Animal & Veterinary
INVESTIGATING DRUG TRANSFER INTO EGGS
by Dan J. Donoghue, Ph.D.
FDA Veterinarian Newsletter January/February 1998 Volume XIII, No I
The Center for Veterinary Medicine (CVM) commits significant resources towards protecting the human food supply by evaluating and eliminating potentially toxic levels of veterinary drug residues and contaminants which may be deposited in edible animal tissues. As part of this goal, CVM's Office of Research has ongoing laboratory research programs which investigate the transfer and uptake of drug residues and other contaminants in food products. As a member of this team, our laboratory evaluates the kinetics of contaminant transfer into eggs and has recently proposed a model to predict the pattern of residue transfer into egg yolks. The importance of this type of work has recently been highlighted by the recent reports of contamination of poultry feed with chlordane in the midwest and dioxin in the south and the potential for transfer into edible poultry products.
Eggs are an extremely important human food commodity. Each year, approximately 220 eggs are consumed, on average, by each individual in this country. Many of these eggs are eaten as further processed foods such as ice cream, bakery products, etc. Residues in eggs may be produced by exposing laying hens to drugs or contaminants in a number of ways. These include: 1) illegal or extra-label uses of drugs, 2) use of feed unintentionally cross-contaminated during feed mixing, 3) use of mislabeled feed and 4) pesticide, chemical or heavy metal contamination of feed ingredients or water.
Our laboratory's strategy to investigate contaminant transfer into eggs has taken a three-pronged approach. These approaches are: 1) use of traditional feeding studies to investigate transfer of an individual drug into eggs, 2) development of models to predict the pattern of contaminant transfer for a number of different chemical compounds, and 3) collaborative efforts to develop methods to identify if contaminant transfer is taking place.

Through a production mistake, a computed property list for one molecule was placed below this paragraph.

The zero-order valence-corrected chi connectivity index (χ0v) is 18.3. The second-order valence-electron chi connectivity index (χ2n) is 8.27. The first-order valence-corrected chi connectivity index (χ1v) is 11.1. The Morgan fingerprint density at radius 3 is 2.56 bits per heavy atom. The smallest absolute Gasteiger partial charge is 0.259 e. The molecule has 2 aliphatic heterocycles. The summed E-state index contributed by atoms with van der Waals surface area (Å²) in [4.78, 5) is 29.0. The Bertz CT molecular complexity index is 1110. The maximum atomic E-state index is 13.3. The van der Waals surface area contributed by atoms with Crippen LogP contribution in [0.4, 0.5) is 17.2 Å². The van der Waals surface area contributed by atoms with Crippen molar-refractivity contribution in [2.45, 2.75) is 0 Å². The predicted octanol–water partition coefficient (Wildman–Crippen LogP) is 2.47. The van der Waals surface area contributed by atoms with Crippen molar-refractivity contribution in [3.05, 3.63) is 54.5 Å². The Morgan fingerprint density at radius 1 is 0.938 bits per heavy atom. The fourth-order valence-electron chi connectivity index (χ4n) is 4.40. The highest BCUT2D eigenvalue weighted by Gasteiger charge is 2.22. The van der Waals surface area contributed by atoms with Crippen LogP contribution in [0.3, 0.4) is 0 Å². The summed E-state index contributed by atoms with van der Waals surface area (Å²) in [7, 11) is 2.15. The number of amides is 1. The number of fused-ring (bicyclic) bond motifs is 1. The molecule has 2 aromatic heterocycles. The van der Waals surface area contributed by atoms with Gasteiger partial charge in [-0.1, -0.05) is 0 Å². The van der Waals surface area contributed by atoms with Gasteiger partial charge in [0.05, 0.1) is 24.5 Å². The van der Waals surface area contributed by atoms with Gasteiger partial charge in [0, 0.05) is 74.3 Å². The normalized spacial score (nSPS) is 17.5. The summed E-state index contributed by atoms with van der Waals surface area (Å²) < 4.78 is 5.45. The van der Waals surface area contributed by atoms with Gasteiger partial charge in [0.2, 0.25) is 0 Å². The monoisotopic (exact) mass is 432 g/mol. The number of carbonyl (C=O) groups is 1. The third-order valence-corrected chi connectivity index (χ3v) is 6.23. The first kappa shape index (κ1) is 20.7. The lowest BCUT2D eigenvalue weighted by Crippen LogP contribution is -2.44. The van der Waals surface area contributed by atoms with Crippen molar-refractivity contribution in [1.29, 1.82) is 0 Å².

Many veterinary drugs are fed to poultry to enhance growth rates, feed efficiency, egg production or for therapeutic reasons. Our laboratory has evaluated transfer rates of some of these drugs using traditional feeding studies. By adding the compound of interest to the feed and following depletion patterns, we have quantitated residue levels in eggs for the organic arsenicals, roxarsone and arsanilic acid and oxytetracycline. Feeding laying hens various doses of arsenicals, we discovered that arsenic levels in the whole egg did exceed the 500 ppm tolerance established for whole eggs by the FDA (Donoghue et al., 1994). In addition, we determined that 95 % of the arsenic was preferentially deposited in the egg yolk. In the case of the antibiotic, oxytetracycline (OTC), the opposite pattern of transfer seems to occur. Instead of preferential deposition in the yolk, our results indicate that OTC seems to preferentially deposit in albumen (Donoghue et al., 1997, submitted). Preferential deposition into egg components has regulatory significance since a significant proportion of eggs produced are separated into either yolk or albumen and sold separately for further processing. Just consider, of the average consumption of 220 eggs a year how often are you eating whole eggs such as scrambled or poached eggs? Many consumers get their egg products in further processed foods and therefore, it would be prudent to establish tolerances on an egg component basis (albumen or yolk) and not a whole egg basis.
Although these types of traditional feeding studies have provided useful information, they are only valuable for regulatory decisions for the particular drugs and doses used in that one study. Since these studies can take years to perform, it is not conceivable to investigate all drugs and titrations necessary for future regulatory decisionmaking. In an effort to provide the FDA with timely assessment of the potential for residue contamination for a variety of chemical compounds, our laboratory is developing prediction models for residue transfer into eggs. The intent is to identify underlying physiological mechanisms responsible for regulating residue transfer and mathematically describing these relationships. Factors such as the: 1) dynamic nature of yolk or albumen formation, 2) propensity of the drug to transfer into either albumen or yolk (drugs physicochemical properties), and/or 3) a drug's plasma half-life may all contribute or interact to affect the quantity of drug transfer or the duration of time eggs are laid containing residues.